Homegrown Java mixins

2008-12-16 by mira

Lets be nostalgic and think about the cell phone capabilities five years ago. Cell phones were basically phones, not much more. Cameras were cameras and music players could play music.

public interface Phone {
  void call();
}

public interface Camera {
  void takePicture();
}

public interface MusicPlayer {
  void playMusic();
}

Now how about combining the capabilities of phone, camera and music player into one device? - Let’s call it MyPhone!

interface MyPhone extends Phone, Camera, MusicPlayer {
}

In Java, composition of functionality is commonly achieved with delegation in so called forwarding classes. An implementation looks like this.

static class MyPhoneImpl implements MyPhone {

  private final Phone phone;
  private final Camera camera;
  private final MusicPlayer player;

  MyPhoneImpl(Phone phone, Camera camera, MusicPlayer player) {
    this.phone = phone;
    this.camera = camera;
    this.player = player;
  }

  @Override
  public void call() {
    phone.call();
  }

  public void takePicture() {
    camera.takePicture();
  };

  @Override
  public void playMusic() {
    player.playMusic();
  }
}

No black magic here, but implementing all those forwarding methods is tedious. Moreover we have a very basic phone here, still laking capabilities like messaging, address book, recording movies, etc.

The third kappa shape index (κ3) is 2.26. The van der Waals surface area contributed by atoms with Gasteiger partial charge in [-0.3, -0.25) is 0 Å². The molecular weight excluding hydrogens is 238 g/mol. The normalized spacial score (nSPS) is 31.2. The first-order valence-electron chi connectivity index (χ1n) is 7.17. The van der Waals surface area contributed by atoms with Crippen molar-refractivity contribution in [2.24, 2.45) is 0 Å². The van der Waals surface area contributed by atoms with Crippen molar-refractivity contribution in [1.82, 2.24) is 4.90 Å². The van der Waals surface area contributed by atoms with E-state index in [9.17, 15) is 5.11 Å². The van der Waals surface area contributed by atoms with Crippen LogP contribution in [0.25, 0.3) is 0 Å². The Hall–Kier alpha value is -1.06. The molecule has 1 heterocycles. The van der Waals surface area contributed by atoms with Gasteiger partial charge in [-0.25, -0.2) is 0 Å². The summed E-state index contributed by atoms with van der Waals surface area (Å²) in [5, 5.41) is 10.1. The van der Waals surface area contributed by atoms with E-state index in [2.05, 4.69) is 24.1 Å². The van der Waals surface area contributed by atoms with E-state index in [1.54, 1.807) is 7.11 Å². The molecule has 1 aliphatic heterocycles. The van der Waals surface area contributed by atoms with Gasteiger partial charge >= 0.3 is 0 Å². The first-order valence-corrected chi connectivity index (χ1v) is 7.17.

Other programming languages have support for mixins or traits. They are very useful for componentized software development because they encourage code reuse without the burden of multiple inheritance.

Unfortunately, Java doesn’t support mixins (yet?). But Java has its Proxy facility to accomplish interface implementation and delegation dynamically (some more info here). With this Proxy, we are able to build our own mixin solution.

Exactly where are we heading? Well, we want a simple solution for our MyPhone implementation that relieves us from the burden of writing the MyPhoneImpl class ourselves, something like this:

final Phone phone = new PhoneImpl();
final Camera camera = new CameraImpl();
final MusicPlayer player = new MusicPlayerImpl();

final MyPhone myPhone = ObjectBlender.createProxy(MyPhone.class, phone, camera, player);

ObjectBlender takes care of implementing the MyPhone interface by auto-wiring the forwarding methods to the matching delegates and creating the necessary proxy instance dynamically using Javas Proxy facility. Voilà!

Source code is here.

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